Confused compare function :)

Dave Angel d at davea.name
Thu Dec 6 15:40:51 CET 2012


On 12/06/2012 08:58 AM, Chris Angelico wrote:
> On Fri, Dec 7, 2012 at 12:33 AM, Thomas Rachel
> <nutznetz-0c1b6768-bfa9-48d5-a470-7603bd3aa915 at spamschutz.glglgl.de>
> wrote:
>> Am 06.12.2012 09:49 schrieb Bruno Dupuis:
>>
>>> The point is Exceptions are made for error handling, not for normal
>>> workflow. I hate when i read that for example:
>>>
>>>      try:
>>>          do_stuff(mydict[k])
>>>      except KeyError:
>>>          pass
>> I would do
>>
>>     try:
>>         value = mydict[k]
>>     except KeyError:
>>         pass
>>     else:
>>         do_stuff(k)
>>
>> Why? Because do_stuff() might raise a KeyError, which should not go
>> undetected.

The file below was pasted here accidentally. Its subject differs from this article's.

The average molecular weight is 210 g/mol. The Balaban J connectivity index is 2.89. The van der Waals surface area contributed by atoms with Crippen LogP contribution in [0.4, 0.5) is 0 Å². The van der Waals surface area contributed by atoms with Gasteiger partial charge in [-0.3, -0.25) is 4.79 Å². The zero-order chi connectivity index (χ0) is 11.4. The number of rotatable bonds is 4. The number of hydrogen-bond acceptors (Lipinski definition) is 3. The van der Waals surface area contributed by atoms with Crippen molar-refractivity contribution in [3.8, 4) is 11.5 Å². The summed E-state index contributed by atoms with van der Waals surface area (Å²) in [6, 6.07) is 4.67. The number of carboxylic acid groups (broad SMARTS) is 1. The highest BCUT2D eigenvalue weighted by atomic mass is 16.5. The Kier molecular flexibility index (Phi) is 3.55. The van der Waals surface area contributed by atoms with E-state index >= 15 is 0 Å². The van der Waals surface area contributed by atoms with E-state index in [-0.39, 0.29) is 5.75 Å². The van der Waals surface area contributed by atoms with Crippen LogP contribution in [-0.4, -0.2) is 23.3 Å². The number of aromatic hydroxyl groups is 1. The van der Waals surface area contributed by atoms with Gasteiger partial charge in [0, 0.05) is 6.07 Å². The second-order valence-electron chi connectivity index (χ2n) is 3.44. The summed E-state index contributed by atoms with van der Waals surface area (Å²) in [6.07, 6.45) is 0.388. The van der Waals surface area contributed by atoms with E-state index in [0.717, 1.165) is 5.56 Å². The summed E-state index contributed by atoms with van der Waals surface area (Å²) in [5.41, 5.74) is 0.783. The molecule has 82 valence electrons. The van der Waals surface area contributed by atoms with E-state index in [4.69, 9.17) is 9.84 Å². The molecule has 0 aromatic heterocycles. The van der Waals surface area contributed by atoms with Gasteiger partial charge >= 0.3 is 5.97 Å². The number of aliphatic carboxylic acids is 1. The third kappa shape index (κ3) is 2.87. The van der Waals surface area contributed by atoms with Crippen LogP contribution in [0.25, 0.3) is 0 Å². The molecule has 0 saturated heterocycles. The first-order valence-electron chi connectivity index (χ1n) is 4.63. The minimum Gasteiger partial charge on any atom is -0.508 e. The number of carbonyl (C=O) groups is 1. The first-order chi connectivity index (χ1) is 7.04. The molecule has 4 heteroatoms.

> (Assuming first off that you meant "do_stuff(value)", not
> "do_stuff(k)", in that last line)
>
> That has quite different functionality, though. The original wouldn't
> have called do_stuff at all if k is not in dict, behaviour which is
> matched by both his EAFP and his LBLY. But your version, in the event
> of a KeyError, will call do_stuff with the previous value of value, or
> raise NameError if there is no such previous value.

Nope.  The else clause will only execute if no exception occurs in the
value= line.

>  I don't think
> that's intentional.
>
> The only way around it that I can see is an extra condition or jump -
> something like:
>
> def call_if_present(mydict,k,do_stuff):
>     """Equivalent to
>     do_stuff(mydict[k])
>     if the key is present; otherwise, does not call do_stuff, and
> returns None."""
>     try:
>         value = mydict[k]
>     except KeyError:
>         return
>     return do_stuff(value)
>
> It'll propagate any other exceptions from the subscripting (eg
> TypeError if you give it a list instead of a dict), and any exceptions
> from do_stuff itself. But it's getting a bit unwieldy.
>
> ChrisA


-- 

DaveA




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